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Natsuko Hatsusaka, Yusuke Suzuya, Tetsuo Kawahara, Hiroshi Sasaki; Relationship Between Reading Performance Of The Elderly And Eye Movements. Invest. Ophthalmol. Vis. Sci. 2012;53(14):4859.
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Eye movements during reading consist of repetitions of saccade and fixation, and function effectively. It is known that reading speed decreases in healthy elderly due to effects such as presbyopia. We investigated the relationship between decrease of reading speed and eye movements with aging.
Subjects comprised 15 adults aged 21 to 60 (20s N=5, 30s N= 2, 40s N= 3, 50s N=5) years old with no ophthalmic diseases. Experiment1: Subjects read aloud letters, (MNREAD-J, 10 letters x3lines = 30 letters size logMAR 1.0 and 0.5 at distance of 30 cm) presented on a PC screen thirty times while measures of fixation time, fixation frequency, eye-movement tracking and pupil size using eye tracking system (Eyemark Recorder, Nac) were taken. Experiment2: To control for lower near visual acuity in the elderly, young adults wore convex lens. Mean logMAR among the elderly was 0.13±0.11 and near visual acuity of young adults was reduced to below this. Text was presented (MNREAD-J, 20 letters size logMAR 1.0 and 0.5) and measurements were similarly taken.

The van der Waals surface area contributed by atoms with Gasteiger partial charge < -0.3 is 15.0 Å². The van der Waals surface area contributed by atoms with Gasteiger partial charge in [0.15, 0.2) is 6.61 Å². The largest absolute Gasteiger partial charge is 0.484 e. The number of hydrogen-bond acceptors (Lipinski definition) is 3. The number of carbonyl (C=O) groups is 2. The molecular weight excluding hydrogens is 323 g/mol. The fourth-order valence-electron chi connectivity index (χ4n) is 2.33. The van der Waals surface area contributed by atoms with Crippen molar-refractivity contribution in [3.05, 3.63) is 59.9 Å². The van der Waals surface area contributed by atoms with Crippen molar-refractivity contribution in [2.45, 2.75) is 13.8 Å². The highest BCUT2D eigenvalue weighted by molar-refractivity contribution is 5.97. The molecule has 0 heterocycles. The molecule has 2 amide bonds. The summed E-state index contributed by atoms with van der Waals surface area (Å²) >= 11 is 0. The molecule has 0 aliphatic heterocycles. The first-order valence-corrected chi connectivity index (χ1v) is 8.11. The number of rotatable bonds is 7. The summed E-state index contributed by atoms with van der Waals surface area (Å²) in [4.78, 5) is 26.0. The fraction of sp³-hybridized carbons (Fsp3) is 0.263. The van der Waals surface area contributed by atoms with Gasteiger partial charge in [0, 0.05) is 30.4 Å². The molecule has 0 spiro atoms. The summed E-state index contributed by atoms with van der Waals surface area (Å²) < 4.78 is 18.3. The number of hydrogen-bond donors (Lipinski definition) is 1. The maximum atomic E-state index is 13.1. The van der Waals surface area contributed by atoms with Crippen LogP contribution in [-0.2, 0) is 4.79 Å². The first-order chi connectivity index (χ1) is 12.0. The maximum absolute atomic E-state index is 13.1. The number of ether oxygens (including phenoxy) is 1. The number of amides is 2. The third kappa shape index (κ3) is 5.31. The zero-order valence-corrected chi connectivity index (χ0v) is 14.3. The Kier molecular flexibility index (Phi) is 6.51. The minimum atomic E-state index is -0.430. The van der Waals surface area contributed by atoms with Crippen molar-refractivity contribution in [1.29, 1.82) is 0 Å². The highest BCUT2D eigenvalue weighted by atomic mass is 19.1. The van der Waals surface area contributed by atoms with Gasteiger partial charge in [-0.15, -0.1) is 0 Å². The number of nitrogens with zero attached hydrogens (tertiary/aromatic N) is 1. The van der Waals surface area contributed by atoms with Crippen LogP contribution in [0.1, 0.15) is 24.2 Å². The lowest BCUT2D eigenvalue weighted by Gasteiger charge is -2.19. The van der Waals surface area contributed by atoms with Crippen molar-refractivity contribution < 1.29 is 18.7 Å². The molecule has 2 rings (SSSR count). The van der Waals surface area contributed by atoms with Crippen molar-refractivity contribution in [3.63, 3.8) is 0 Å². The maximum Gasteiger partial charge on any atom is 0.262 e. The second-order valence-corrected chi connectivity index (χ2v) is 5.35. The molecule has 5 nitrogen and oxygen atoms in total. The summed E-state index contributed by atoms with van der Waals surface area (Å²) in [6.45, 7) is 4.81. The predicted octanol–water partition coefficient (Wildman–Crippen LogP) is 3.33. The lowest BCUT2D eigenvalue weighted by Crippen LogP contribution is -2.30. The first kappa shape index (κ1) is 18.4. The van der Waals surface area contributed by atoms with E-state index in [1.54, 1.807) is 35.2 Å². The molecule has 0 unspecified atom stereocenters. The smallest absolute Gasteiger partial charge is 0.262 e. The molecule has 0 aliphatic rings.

Reading speed decreased with aging. Fixation frequency of those aged 50s increased compared with those aged 20s with no difference in fixation time, showing that saccade length decreased significantly (p<0.05) suggesting this to be the reason for decreased reading speed in the elderly. Saccade length of young adults wearing convex lens was significantly longer than that of the elderly (p<0.05). Also the elderly frequently made regressions back to previous letters.
Decrease of reading speed with aging is attributed to reduction of saccade length not to the delay of fixation time and has something to do with factors other than degeneration of near visual acuity.
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